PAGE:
Some things never change.
It will always rain in Britain during the summer, football supporters will always question the parentage of the referee, and when something catches fire in the high street everyone will run to have a look.
One such fire broke out in a goods van in March 1938. The Mid Sussex Times reported the blaze “attracted a large number of people” to Lindfield High Street.
Let’s face it, if that happened today, those bystanders would have their phones out and would be posting the action to Facebook and Twitter accompanied by ‘amusing’ hashtags.
The bystanders, said the report, became more than a little worried when said van started rolling down the street like a fiery battering ram, heading straight for shop fronts and “several stationary motor vehicles”.
The report didn’t say how the potential disaster was averted, just that the only casualty of the incident was the van and the “many pounds worth” of goods it contained.
Another thing which hasn’t changed over the years is the repeating of rumours until they begin to fester into fact. These days those rumours tend to centre around which virus will ravage your computer if you look up pictures of cats doing entertaining things.
In 1938, the main Mid Sussex rumour centred around a five pound note and a gentleman called Mr Preece.
Under the heading ‘Dame rumour strikes again’, The Mid Sussex Times reported: “Have you heard this one? Last week a man, so the story went, called on Mr GP Preece at the Sussex Hotel and asked him to change a note for £5, which he did.
“Later, another man went to the hotel and asked to look at the note. Having scanned it closely, he suggested to Mr Preece that he should get his hat and coat and accompany him to the police station. While the licensee had gone, both the man and the note vanished.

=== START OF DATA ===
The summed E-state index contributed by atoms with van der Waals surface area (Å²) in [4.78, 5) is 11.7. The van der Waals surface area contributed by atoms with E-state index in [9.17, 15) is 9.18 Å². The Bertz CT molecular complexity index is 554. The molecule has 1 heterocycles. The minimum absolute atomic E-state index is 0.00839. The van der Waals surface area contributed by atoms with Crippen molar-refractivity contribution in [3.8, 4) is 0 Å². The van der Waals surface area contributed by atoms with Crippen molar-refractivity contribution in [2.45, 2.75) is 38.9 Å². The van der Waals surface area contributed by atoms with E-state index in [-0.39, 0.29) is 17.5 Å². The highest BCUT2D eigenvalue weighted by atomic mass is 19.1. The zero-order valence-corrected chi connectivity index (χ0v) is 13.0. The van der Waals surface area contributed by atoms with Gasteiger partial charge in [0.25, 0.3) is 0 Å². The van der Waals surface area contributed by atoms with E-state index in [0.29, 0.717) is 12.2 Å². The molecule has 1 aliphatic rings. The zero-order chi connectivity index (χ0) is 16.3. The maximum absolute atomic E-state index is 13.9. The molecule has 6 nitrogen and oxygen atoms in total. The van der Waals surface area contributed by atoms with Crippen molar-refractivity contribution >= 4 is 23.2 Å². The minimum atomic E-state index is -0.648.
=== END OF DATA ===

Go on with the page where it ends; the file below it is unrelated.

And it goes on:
“Certainly a thrilling tale but unfortunately the person who started it overlooked two facts – one, its age, and two, that Mr Preece is far too wily a bird to be caught napping.”
Ah, the “can you swap this dodgy fiver for some change” scam – something else that never changes.
Over in Slaugham, the big issue of 1938 was not burning vans or dubious currency but whether or not to bring newfangled electric street lights to four villages in the parish. The villages in question were Handcross, Pease Pottage, Slaugham itself and Warninglid, whose residents had no doubt been enjoying amazing views of the night sky.
A meeting was held at Handcross parish hall where, according to the report “41 of the 43 government electors present voted in favour of adopting the Lighting and Watching Act of 1883”.
It’s easy to mock in these days of light pollution but you have to wonder why the two objectors didn’t want to make things easier for those who ventured out and about at night.
A similar question could have been asked of members of the Haywards Heath Local Board who, in the 1880s, refused to allow the village’s footpaths to be paved. Their reasoning? Footpaths would “destroy the rustic beauty of the place and keep away visitors”.
In 1888, though, with the paving about to be laid, the Mid Sussex Times rather gloomily reported: “Rustic beauty has given way to rustic ugliness”.
And less mud on the feet.
Incidentally, the picture shows horses outside JJ Luckens, Scaynes Hill, in the early 1900s.
The shop, which, according to the caption on the picture, sold just about everything, was known as the Cyclist’s Rest.
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